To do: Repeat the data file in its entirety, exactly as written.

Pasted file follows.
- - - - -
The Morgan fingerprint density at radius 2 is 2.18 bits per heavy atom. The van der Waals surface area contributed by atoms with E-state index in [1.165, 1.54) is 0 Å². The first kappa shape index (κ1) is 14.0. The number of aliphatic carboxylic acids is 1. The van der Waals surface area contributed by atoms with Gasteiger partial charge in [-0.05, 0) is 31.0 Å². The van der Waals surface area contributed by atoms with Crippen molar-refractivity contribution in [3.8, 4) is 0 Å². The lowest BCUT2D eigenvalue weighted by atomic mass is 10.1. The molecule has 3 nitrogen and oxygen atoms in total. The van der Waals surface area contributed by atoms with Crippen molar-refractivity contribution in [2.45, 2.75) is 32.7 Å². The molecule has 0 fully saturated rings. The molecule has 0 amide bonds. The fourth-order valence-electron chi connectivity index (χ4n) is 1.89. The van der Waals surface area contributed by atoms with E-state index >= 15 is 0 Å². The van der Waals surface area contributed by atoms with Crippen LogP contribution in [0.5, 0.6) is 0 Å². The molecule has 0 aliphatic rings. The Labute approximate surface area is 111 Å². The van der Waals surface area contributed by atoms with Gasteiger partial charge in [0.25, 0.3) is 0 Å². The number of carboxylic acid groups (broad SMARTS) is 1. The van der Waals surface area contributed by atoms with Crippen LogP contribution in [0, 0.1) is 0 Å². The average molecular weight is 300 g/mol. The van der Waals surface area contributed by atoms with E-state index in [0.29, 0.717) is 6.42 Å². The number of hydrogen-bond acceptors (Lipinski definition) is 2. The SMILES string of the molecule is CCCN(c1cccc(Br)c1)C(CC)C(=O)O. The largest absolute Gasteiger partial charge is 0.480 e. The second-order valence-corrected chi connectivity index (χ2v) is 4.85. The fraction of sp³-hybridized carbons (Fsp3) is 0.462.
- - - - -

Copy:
The Morgan fingerprint density at radius 2 is 2.18 bits per heavy atom. The van der Waals surface area contributed by atoms with E-state index in [1.165, 1.54) is 0 Å². The first kappa shape index (κ1) is 14.0. The number of aliphatic carboxylic acids is 1. The van der Waals surface area contributed by atoms with Gasteiger partial charge in [-0.05, 0) is 31.0 Å². The van der Waals surface area contributed by atoms with Crippen molar-refractivity contribution in [3.8, 4) is 0 Å². The lowest BCUT2D eigenvalue weighted by atomic mass is 10.1. The molecule has 3 nitrogen and oxygen atoms in total. The van der Waals surface area contributed by atoms with Crippen molar-refractivity contribution in [2.45, 2.75) is 32.7 Å². The molecule has 0 fully saturated rings. The molecule has 0 amide bonds. The fourth-order valence-electron chi connectivity index (χ4n) is 1.89. The van der Waals surface area contributed by atoms with E-state index >= 15 is 0 Å². The van der Waals surface area contributed by atoms with Crippen LogP contribution in [0.5, 0.6) is 0 Å². The molecule has 0 aliphatic rings. The Labute approximate surface area is 111 Å². The van der Waals surface area contributed by atoms with Gasteiger partial charge in [0.25, 0.3) is 0 Å². The number of carboxylic acid groups (broad SMARTS) is 1. The van der Waals surface area contributed by atoms with Crippen LogP contribution in [0, 0.1) is 0 Å². The average molecular weight is 300 g/mol. The van der Waals surface area contributed by atoms with E-state index in [0.29, 0.717) is 6.42 Å². The number of hydrogen-bond acceptors (Lipinski definition) is 2. The SMILES string of the molecule is CCCN(c1cccc(Br)c1)C(CC)C(=O)O. The largest absolute Gasteiger partial charge is 0.480 e. The second-order valence-corrected chi connectivity index (χ2v) is 4.85. The fraction of sp³-hybridized carbons (Fsp3) is 0.462.